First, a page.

Study plan Study plan

Presentation and associated skills

This course covers the major considerations and tasks involved in conducting scientific research, with special emphasis in those aspects related to the context of Information and Communication Technologies.

Students are expected to develop the following skills: formulation of research questions; ability to search and distinguish the types of information sources and their impact; selection of the techniques and methods that can be applied to different types of research work; communication skills in the context of research; understanding the context and role of professional researchers, including the tasks of writing and reviewing papers and projects.

 

Topics covered

1. Introduction
Course set-up, group gauge and introduction to the concept of "research".
2. Reality and consensus
Science, paradigm, scientific community, scientific revolutions, trends. The nature of "truth", credibility, frauds in research, responsible research and innovation.
3. Information sources
Types of information sources, access to articles, ranking/impact. Managing and citing references.
4. How to formulate research questions
Reasons for doing research. Possible outcomes of research. Finding research topics. Writing a literature review.
5. How to answer research questions
Playing with theory, induction, deduction and abduction. Science and creativity. The scientific, the engineering, the empirical and the analytical methods. Experimental validation methods. Data collection instruments and analysis.
6. Writing and presenting research work
Technical writing. Presentations, posters and exhibitions.
7. The tasks of professional researchers
Submitting and reviewing papers. Academy, research centres, R&D in Industry. Some aspects of intellectual property. Open Science. Social Impact of Science. Meta-Research. 

 

Teaching methodology & Evaluation

The course is offered in 10 weeks, with 25 hours of lectures. The evaluation of the students is based on the weekly assignments (60%) and final assignment (40%). In-class activities combine lectures that follow a conversation-oriented methodology and presentation and discussion of assignments.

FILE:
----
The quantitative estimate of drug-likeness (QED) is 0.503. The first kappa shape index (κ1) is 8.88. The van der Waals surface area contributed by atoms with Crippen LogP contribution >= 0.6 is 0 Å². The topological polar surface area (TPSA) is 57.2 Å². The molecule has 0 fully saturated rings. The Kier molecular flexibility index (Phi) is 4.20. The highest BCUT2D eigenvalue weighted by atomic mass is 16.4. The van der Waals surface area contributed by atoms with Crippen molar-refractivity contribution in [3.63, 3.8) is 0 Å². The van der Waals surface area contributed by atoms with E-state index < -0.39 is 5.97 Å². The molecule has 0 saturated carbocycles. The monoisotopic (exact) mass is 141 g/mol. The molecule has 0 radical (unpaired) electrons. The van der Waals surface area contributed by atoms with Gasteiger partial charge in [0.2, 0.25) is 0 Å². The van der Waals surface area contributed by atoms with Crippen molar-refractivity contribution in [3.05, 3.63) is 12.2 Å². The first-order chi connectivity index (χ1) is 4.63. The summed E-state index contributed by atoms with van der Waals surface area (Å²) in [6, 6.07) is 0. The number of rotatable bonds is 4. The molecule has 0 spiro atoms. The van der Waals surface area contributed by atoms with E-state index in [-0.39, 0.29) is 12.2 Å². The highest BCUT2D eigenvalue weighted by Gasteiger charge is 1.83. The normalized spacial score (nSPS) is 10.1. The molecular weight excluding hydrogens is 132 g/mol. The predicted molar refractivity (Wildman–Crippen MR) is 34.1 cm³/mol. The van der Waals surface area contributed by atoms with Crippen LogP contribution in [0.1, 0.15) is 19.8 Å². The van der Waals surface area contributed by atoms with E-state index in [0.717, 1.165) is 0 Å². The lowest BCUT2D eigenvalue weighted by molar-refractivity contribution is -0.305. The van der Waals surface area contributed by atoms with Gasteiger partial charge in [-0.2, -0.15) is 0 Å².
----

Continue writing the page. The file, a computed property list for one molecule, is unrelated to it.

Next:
Weekly assignments go from critical analysis of proposed readings and case studies to search of information sources and study of methods in the diverse research areas aligned students' interests. The final assignment is a Meta-Research paper where the topics covered in the course need to be applied.  

 

References

  • OECD (2015) Frascati Manual - Proposed Standard Practice for Surveys on Research and Experimental Development, http://www.oecd.org/
  • Eco, U. (1982) Cómo se hace una tesis. Editorial Gedisa, Buenos Aires, (in Spanish).
  • O’Leary, D. P. (2009) Graduate study in the Computer and Mathematical Sciences: a survival manual, http://www.cs.umd.edu/users/oleary/gradstudy/gradstudy.pdf
  • Bird, A. (2011) Thomas Kuhn, Standford Encyclopedia of Philosofy, https://plato.stanford.edu/entries/thomas-kuhn/
  • ESF (2011), The European Code of Conduct for Research Integrity, European Science Foundation and All European Academies, Ireg - Strasborug.
  • COSECUP (2009) On being a scientist: responsible conduct in research, third edition, Committee on Science, Engineering, and Public Policy, National Academy Press, NW Washington DC.
  • Strand, R. et al, (2015) Indicators for promoting and monitoring Responsible Research and Innovation, Report form the Expert Group on Policy Indicators for Responsible Research and Innovation, Research and Innovation, European Commission.
  • Cornell U. (2019) Library, Critically Analyzing Information Sources: Critical Appraisal
    and Analysis, http://www.library.cornell.edu/olinuris/ref/research/skill26.htm#LinkAuthor
  • Kumar, R., (2011) Research Methodology. A step-by-step guide for beginners (3rd Edition), Sage Publications.
  • Alter, S., Dennis, A.R. (2002) Selecting research topics: personal experiences and speculations for the future, Communications of AIS, 8, 314-329.
  • Webster, J., Watson, R.T. (2002) Analyzing the past to prepare for the future: Writing a literature review, MIS Quaterly, 26(2), xiii-xxiii.
  • Zelkowitz M.V., Walace, D.R. (1998) Experimental models for validating technology, IEEE Computer, 23-31.
  • Barrass, R. (1993) Scientist must write: a guide to better writing for scientist, engineers and students, London: Chapman & Hall.
  • Strunk, W. (1979) The Elements of Style, 3r Ed. New York: Macmillan, 1979
  • Zobel, J. (2004) Writing for computer science, 2n Ed. London: Springer.
  • Smith, A.J. (1990) The task of the referee, IEEE Computer, 65-71.
  • Hirsch, J.E. (2005) An index to quantify an individual’s scientific research output, PNAS 102 (46), 16569 –16572.
  • Bartling, S., Friesike. S. (2014), Opening Science, the evolving guide on how the Internet is changing research, collaboration and scholarly publishing, Springer.
  • EU (2016), Open innovation, open science, open to the world - a vision for Europe. https://ec.europa.eu/digital-single-market/en/news/open-innovation-open-science-open-world-vision-europe